Scotland

Is your diet and exercise regime doing more harm than good?

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Media captionExcessive exercise regimes, restrictive diets, sports supplements... how far is too far in pursuit of the achieving the ideal body type

A growing number of Scots are taking sports supplements, restricting their diets and exercising to extremes in pursuit of muscles. But how far is too far in pursuit of a dream body?

Eighteen-year-old Chelsea might look like the picture of health but the pressure she feels to appear fit and toned has taken its toll - both physically and mentally.

Her high-protein, low-carb diet - mixed with protein shakes and diet pills - landed her in hospital with kidney failure right in the middle of her exams.

She was in her fifth year of secondary school, with what many would see as an enviable body shape, when she was diagnosed with anorexia and an addiction to exercise.

Her goal was not just to be as thin as possible but to have sculpted and defined muscles.

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Image caption Chelsea was admitted to hospital through her high protein diet

She said: "I think there's a lot of more pressure to be toned instead of skinny. It's something that you can see men becoming increasingly affected by.

"I was only 16 but I started out thinking what I was doing was very healthy.

"I read up on what was healthy, and went on a very low calorie diet and exercised for hours each day

"I was admitted to hospital because I'd put so much pressure on my kidneys with my high-protein diet.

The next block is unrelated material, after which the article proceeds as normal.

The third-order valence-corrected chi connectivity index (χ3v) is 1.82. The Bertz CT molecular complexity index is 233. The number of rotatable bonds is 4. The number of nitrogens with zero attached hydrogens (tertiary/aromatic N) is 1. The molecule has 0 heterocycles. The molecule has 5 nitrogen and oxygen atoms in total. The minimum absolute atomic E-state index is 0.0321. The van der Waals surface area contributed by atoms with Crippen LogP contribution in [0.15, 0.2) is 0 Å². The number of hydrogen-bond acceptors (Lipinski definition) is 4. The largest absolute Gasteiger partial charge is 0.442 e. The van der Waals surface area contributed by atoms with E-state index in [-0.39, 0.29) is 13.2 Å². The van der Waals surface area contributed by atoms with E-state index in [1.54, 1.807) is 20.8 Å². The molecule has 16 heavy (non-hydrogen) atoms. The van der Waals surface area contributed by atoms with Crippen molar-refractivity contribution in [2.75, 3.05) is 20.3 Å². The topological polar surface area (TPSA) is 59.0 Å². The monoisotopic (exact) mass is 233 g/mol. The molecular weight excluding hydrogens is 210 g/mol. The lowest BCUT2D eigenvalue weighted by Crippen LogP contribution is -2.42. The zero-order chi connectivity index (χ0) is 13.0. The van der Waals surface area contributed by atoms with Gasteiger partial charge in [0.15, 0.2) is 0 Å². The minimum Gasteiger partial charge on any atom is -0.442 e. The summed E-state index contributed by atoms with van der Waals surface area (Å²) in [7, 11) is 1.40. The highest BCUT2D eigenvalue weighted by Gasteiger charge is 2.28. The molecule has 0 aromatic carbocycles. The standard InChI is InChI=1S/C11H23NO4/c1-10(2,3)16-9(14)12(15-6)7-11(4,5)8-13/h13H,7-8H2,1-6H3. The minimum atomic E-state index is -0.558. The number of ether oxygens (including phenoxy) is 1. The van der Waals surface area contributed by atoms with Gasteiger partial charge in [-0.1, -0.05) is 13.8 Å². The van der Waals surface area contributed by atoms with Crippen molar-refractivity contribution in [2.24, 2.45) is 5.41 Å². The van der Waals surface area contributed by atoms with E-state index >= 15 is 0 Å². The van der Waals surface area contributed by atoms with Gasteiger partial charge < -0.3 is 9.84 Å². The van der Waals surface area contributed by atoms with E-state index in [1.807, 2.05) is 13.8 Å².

"I thought that I was doing something really healthy but it was the extent that I'd done it to that had caused the damage"

Experts agree that people who follow extreme fitness plans can harm themselves mentally too.

They say that the physical and mental effects associated with over-exercising and restrictive dieting are enormous.

Often people who suffer from these type of disorders do not end up in mental health services unless it results in another problem.

Dr Jane Morris, who specialises in eating disorders, said that many of her patients did not look how we would often expect people with an eating disorder to look.

For many patients, being thin is no longer the aim. She said: "They share the terrible fear of fatness. But instead of looking for a body that is purely emaciated they are looking instead for one that's very toned and very shapely."

Kerrie Donaghy - an ex-bodybuilder who is now a representative of USN, a firm that sells sports supplements - agrees that there is no quick fix or fast track for a fit body and a healthy mind.

She said: "People don't understand what they're used for. You shouldn't expect to get results from a tub of protein.

"Body image expectations have changed a lot in the last few years. People are under pressure to look lean and ripped like someone who has trained really hard for a long time.

"That pressure is on - big time. Looking fitter is about eating lots of good food, training really effectively, taking rests - that will help with your overall mental health and how you look as a person.

She says: "The hard work has to be done in the kitchen and the gym. Looking fit is about being fit."

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